Yet La sonnambula emerged from an entirely different project: Romani and Bellini had first begun to write an opera on Victor Hugo’s swashbuckling historical romance Hernani, only to encounter difficulties with the censors. They then scuttled the project, but not the music, and turned to entirely different material set in rural Switzerland (“at the foot of the Jungfrau”). La sonnambula follows in the time-honored pastoral-comic tradition popularized by Favart and Sedaine in the eighteenth century and modernized by Rossini in La gazza ladra (1817). Here the high passions of Victor Hugo gave way to the lighter realism of the comédie larmoyante, where sentimentalism reigned supreme and a happy ending was de rigueur – though, as La sonnambula amply shows, this was no impediment to depth of feeling. The two collaborators turned to a play by Eugène Scribe entitled La sonnambule, ou L’arrivée d’un nouveau seigneur that had been recast as a ballet-pantomime with music by Ferdinand Hérold and performed in Paris just a few years earlier, in 1827. Once again Bellini took a strong hand in shaping the libretto to suit his needs: one of Romani’s original ideas – that Amina was the unknown illegitimate daughter of the “new lord” Count Rodolfo – was summarily dropped at Bellini’s insistence, thereby happily removing an unwelcome aura of incest. Lacking a standard generic term for their creation (it is not quite a comic opera, nor a dramma per musica, nor yet an opera semiseria, which requires a basso buffo part), the two collaborators called it a melodrama – a term that seems to fit perfectly today.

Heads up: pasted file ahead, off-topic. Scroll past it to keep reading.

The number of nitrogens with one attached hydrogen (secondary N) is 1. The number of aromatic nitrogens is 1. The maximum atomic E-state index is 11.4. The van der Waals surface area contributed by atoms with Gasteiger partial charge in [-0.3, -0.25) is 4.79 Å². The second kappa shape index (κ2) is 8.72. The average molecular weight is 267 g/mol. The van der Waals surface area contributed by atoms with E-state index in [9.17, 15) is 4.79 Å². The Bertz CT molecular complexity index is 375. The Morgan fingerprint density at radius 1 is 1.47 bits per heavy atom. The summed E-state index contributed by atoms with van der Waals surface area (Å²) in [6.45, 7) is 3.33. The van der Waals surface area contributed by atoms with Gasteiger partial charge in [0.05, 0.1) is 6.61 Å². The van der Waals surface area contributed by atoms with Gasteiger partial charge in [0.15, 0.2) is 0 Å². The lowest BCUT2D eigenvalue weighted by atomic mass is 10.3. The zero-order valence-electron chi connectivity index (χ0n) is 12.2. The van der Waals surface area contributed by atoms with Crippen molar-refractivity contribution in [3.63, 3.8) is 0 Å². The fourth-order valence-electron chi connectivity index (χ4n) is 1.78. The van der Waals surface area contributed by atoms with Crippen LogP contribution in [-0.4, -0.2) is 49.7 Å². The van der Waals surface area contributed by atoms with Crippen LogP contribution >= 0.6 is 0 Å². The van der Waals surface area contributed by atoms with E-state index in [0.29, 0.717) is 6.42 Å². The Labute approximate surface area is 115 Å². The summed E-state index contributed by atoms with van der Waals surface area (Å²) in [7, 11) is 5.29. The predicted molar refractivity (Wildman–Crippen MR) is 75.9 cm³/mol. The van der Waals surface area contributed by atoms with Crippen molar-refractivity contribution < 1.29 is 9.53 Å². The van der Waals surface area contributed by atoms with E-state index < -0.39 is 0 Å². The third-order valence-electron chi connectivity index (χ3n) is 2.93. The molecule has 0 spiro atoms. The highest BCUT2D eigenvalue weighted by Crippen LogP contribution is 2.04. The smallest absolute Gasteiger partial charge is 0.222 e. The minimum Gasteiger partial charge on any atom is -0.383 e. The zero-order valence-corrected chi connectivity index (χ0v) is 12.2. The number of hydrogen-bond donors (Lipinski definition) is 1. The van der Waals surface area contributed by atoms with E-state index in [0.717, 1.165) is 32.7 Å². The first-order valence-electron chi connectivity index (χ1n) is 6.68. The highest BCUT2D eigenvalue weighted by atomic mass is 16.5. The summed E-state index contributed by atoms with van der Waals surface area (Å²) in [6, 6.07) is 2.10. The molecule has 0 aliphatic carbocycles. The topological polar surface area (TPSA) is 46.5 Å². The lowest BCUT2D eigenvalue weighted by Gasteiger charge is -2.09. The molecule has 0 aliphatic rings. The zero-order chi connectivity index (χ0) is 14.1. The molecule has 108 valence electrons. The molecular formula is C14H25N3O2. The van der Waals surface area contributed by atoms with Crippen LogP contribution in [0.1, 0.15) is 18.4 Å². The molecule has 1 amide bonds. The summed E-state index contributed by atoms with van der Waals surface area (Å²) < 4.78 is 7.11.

The score emerged slowly, but with great care and attention to detail. The overwhelming presence of elegiac melody and the relative absence of passionate outbursts gave the opera a unity of style and mood that makes La sonnambula unique in Bellini’s output. No less striking is the variety of formal solutions: all the arias but one are in two tempos; arias may turn into duets, duets into ensembles, and either may mutate to incorporate dialogue; at any point the chorus or soloists may add poignant commentary. The range of formal solutions is especially evident at the opening of the work: rather than an instrumental overture, the opera begins with a fluent Introduction, a mélange of orchestral passages and offstage chorus leading to a short cavatina by a minor character (Lisa) and ending in a choral serenade interspersed with commentary from the soloists. The opera, Bellini immediately lets us know, will not be a potboiler.